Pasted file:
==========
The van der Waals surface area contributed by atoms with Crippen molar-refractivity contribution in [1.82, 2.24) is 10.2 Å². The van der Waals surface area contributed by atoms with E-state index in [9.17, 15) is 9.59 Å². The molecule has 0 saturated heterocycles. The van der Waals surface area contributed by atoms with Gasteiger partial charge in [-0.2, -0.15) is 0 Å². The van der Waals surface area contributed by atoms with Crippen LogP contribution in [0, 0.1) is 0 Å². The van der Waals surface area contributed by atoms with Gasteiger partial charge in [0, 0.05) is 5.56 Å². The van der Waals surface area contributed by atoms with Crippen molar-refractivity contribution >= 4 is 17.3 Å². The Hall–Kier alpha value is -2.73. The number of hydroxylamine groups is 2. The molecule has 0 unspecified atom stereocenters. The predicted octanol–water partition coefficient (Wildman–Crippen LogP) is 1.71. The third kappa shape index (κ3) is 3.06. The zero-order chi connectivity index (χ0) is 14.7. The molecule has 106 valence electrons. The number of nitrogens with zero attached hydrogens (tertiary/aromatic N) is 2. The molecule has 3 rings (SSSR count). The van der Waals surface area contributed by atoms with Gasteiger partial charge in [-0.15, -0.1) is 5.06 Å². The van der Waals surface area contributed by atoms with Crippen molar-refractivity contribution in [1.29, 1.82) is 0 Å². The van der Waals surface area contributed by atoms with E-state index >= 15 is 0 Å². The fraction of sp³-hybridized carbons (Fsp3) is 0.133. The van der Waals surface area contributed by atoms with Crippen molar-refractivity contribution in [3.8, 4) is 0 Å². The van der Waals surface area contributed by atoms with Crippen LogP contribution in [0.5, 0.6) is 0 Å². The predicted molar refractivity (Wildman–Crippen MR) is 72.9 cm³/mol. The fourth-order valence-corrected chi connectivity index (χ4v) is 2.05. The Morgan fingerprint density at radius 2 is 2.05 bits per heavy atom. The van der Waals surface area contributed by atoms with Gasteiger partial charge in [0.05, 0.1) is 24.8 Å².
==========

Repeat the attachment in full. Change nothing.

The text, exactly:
The van der Waals surface area contributed by atoms with Crippen molar-refractivity contribution in [1.82, 2.24) is 10.2 Å². The van der Waals surface area contributed by atoms with E-state index in [9.17, 15) is 9.59 Å². The molecule has 0 saturated heterocycles. The van der Waals surface area contributed by atoms with Gasteiger partial charge in [-0.2, -0.15) is 0 Å². The van der Waals surface area contributed by atoms with Crippen LogP contribution in [0, 0.1) is 0 Å². The van der Waals surface area contributed by atoms with Gasteiger partial charge in [0, 0.05) is 5.56 Å². The van der Waals surface area contributed by atoms with Crippen molar-refractivity contribution >= 4 is 17.3 Å². The Hall–Kier alpha value is -2.73. The number of hydroxylamine groups is 2. The molecule has 0 unspecified atom stereocenters. The predicted octanol–water partition coefficient (Wildman–Crippen LogP) is 1.71. The third kappa shape index (κ3) is 3.06. The zero-order chi connectivity index (χ0) is 14.7. The molecule has 106 valence electrons. The number of nitrogens with zero attached hydrogens (tertiary/aromatic N) is 2. The molecule has 3 rings (SSSR count). The van der Waals surface area contributed by atoms with Gasteiger partial charge in [-0.15, -0.1) is 5.06 Å². The van der Waals surface area contributed by atoms with Crippen molar-refractivity contribution in [1.29, 1.82) is 0 Å². The van der Waals surface area contributed by atoms with E-state index >= 15 is 0 Å². The fraction of sp³-hybridized carbons (Fsp3) is 0.133. The van der Waals surface area contributed by atoms with Crippen molar-refractivity contribution in [3.8, 4) is 0 Å². The van der Waals surface area contributed by atoms with Crippen LogP contribution in [0.5, 0.6) is 0 Å². The predicted molar refractivity (Wildman–Crippen MR) is 72.9 cm³/mol. The fourth-order valence-corrected chi connectivity index (χ4v) is 2.05. The Morgan fingerprint density at radius 2 is 2.05 bits per heavy atom. The van der Waals surface area contributed by atoms with Gasteiger partial charge in [0.05, 0.1) is 24.8 Å².